And yes, to any reader who is reluctant to dubbing anything short of a frontal assault racist, that was indeed racist. Racism is not, unfortunately, restricted to white people telling me to go back to where I came from. Racism does not stop at my paycheck being significantly smaller than my Swedish colleagues. It is also when people, during a conversation with me and my very white partner, exclusively address him, as if I did not matter. It is also when the supermarket clerk kept an extra eye on the eight-year-old me to make sure that I did not leave without paying. And when parents during a parent–teacher conference openly questioned my competence to teach their teenager Swedish. Racism is when I received a less than subtle death threat from an anonymous student—and when the school’s principle refused to file a police report.
According to Merriam-Webster, racism is “a belief that race is the primary determinant of human traits and capacities and that racial differences produce an inherent superiority of a particular race”. It is also “a political or social system founded on racism” and “racial prejudice or discrimination”. I think the sample in the previous paragraph pretty much covers all three definitions. And with weekly, sometimes even daily, incidents to add to my four decades of experiences with the murkier sides of human nature, I could make that list a whole lot longer. But I try to stay away from the topic.
As a matter of fact, in recent years, I have come to realize that I spent the first 20 years of my life staying away from the topic. Without making deliberate choices, I would make sure in school not to read the assigned novels if they had a racist theme. In staged school debates about racism, I would always take a back seat. And watching the news, I would very soon tune out the minute they started talking about the problem with racial discrimination. To this day, watching a movie that explores the different facets of the topic, still gives me a feeling of performing a task. I suppose that living with something so tedious and pointless, yet so present, inevitably comes with some level of saturation. I suppose that my fourteen-year-old brain had had enough of racism in the school yard without also having to dissect, discuss, and analyze it in the classroom. Just like I suppose that I want to be able to be angry with my kid and fight with her without also having to represent 1.4 billion Chinese around the world.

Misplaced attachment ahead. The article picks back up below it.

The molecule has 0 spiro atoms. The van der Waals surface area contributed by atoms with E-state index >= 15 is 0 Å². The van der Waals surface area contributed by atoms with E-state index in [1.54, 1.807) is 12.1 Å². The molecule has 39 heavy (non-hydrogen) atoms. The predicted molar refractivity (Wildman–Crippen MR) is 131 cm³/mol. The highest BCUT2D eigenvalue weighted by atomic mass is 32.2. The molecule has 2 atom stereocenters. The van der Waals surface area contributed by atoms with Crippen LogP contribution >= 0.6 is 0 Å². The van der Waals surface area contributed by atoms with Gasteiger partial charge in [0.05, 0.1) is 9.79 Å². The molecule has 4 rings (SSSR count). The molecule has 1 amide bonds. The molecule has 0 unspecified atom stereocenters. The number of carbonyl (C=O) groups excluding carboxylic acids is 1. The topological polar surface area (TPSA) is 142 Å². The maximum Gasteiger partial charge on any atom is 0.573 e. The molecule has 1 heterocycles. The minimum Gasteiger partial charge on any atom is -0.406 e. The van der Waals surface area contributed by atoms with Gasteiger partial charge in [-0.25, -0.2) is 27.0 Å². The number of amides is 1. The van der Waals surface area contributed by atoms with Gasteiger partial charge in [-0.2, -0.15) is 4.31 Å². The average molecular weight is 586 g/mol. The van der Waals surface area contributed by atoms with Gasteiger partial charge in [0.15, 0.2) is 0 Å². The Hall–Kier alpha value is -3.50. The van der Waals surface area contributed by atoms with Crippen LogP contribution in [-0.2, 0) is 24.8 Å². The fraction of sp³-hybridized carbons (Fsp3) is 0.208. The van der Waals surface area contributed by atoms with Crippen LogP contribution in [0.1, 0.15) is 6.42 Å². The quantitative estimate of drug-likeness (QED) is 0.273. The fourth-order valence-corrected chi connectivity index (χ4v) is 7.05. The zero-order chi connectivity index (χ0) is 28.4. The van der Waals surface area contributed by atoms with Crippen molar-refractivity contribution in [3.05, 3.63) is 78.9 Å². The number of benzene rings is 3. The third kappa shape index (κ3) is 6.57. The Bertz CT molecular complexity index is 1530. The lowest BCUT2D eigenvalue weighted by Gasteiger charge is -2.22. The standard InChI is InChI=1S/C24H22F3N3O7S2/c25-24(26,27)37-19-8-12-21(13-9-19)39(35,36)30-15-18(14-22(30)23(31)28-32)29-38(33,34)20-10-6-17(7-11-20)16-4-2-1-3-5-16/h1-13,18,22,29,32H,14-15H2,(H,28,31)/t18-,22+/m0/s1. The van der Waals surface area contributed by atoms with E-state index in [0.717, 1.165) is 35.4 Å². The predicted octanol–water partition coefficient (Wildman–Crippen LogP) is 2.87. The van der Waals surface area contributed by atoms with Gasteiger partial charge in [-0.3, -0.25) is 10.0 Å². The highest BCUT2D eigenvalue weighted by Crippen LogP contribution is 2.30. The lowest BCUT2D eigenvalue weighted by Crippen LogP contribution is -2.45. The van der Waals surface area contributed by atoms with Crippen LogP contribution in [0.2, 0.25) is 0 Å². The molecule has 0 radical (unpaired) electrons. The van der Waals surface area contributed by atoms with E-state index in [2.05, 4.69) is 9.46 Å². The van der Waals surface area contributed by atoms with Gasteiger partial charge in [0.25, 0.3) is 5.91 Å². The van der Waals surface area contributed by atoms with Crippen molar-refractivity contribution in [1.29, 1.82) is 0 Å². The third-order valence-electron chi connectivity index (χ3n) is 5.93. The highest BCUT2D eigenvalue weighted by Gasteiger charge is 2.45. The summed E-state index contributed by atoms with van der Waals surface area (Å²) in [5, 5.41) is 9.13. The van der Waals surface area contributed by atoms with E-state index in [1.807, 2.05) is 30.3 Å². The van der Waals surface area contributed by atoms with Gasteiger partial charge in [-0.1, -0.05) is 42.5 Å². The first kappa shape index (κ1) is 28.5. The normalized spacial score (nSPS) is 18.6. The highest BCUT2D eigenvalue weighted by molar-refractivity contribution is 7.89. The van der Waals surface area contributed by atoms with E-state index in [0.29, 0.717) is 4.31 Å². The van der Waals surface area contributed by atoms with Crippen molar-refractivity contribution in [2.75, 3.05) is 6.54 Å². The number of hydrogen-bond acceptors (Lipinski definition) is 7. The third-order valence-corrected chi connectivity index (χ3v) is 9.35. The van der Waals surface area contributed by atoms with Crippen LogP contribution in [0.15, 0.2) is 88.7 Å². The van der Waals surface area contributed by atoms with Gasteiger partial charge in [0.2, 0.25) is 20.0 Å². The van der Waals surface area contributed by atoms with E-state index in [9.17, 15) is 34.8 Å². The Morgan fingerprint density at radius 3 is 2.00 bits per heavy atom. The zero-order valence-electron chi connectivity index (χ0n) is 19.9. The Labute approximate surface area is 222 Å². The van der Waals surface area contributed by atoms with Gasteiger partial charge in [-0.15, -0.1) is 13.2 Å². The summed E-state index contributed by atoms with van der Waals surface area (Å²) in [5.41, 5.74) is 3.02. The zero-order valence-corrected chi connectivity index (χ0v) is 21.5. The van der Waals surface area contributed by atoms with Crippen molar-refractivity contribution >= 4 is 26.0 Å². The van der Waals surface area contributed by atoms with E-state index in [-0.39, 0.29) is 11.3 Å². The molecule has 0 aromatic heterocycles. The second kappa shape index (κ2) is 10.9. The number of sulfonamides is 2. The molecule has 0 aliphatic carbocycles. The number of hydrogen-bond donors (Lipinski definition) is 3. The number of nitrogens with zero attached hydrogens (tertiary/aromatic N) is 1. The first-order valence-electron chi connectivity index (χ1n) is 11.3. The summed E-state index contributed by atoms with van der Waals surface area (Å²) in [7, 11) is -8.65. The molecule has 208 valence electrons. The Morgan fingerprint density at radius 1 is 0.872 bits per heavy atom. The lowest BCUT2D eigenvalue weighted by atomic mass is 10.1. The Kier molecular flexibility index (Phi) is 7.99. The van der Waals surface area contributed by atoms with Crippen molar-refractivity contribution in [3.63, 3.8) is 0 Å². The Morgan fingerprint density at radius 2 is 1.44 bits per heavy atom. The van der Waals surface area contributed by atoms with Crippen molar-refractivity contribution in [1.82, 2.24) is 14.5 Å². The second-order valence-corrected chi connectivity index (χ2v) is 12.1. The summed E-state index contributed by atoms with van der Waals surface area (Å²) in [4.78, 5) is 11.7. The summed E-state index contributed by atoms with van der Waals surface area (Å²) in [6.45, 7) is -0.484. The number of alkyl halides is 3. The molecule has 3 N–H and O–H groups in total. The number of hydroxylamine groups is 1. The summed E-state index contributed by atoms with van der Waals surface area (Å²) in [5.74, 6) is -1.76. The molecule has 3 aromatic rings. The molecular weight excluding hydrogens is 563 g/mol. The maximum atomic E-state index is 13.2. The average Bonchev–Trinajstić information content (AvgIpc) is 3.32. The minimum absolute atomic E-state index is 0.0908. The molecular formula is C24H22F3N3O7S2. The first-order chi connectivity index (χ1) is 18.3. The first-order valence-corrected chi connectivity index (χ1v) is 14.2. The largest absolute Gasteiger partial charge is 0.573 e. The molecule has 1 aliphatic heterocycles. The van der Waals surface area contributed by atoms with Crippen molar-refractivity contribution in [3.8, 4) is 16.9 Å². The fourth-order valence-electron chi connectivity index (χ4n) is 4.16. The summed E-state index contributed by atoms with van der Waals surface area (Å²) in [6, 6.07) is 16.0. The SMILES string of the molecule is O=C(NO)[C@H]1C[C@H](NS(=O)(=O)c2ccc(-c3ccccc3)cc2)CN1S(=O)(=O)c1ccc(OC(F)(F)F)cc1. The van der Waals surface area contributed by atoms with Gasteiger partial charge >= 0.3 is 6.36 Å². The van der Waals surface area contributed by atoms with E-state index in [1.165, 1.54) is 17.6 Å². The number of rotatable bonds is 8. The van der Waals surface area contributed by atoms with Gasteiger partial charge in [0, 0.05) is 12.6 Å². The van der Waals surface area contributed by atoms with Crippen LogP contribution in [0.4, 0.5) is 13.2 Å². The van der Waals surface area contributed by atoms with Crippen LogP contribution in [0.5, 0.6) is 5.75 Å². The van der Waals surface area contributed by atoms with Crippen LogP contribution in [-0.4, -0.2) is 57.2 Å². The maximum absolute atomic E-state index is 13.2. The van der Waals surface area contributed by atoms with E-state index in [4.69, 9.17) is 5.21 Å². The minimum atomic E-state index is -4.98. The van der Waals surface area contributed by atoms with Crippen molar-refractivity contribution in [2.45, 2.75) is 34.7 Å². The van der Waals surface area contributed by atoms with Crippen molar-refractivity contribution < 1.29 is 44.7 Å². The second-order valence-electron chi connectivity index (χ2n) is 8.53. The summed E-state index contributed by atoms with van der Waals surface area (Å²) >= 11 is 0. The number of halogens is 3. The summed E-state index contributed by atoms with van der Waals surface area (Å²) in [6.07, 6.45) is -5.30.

I would like to think that I am more than someone who is subjected to racism. And I would like to think that my rage can be just mine, without having my neighbor explaining it with racist stereotypes. After all, I have overheard him yelling at his partner more than once—the curse of being separated by nothing more than a fence—and yet, I do not believe for a second that all straight, white men are self-righteous sexists with condescending tendencies.
Spoke Wintersparv likes words. Writing them, stretching them, translating them, lining them up to form tiny pieces of life. In song lyrics. In children’s books. A novel. An Arthur Miller play. Short stories. Published. Self-published. Unpublished. He is currently doing his PhD in Educational Research, exploring the ways teachers teach literature. And while work is in Sweden, home is in Oregon, where he lives with his husband and their daughter. He enjoys a good conversation about things that matter. Find him on Twitter (@wintersparv) and join the discussion!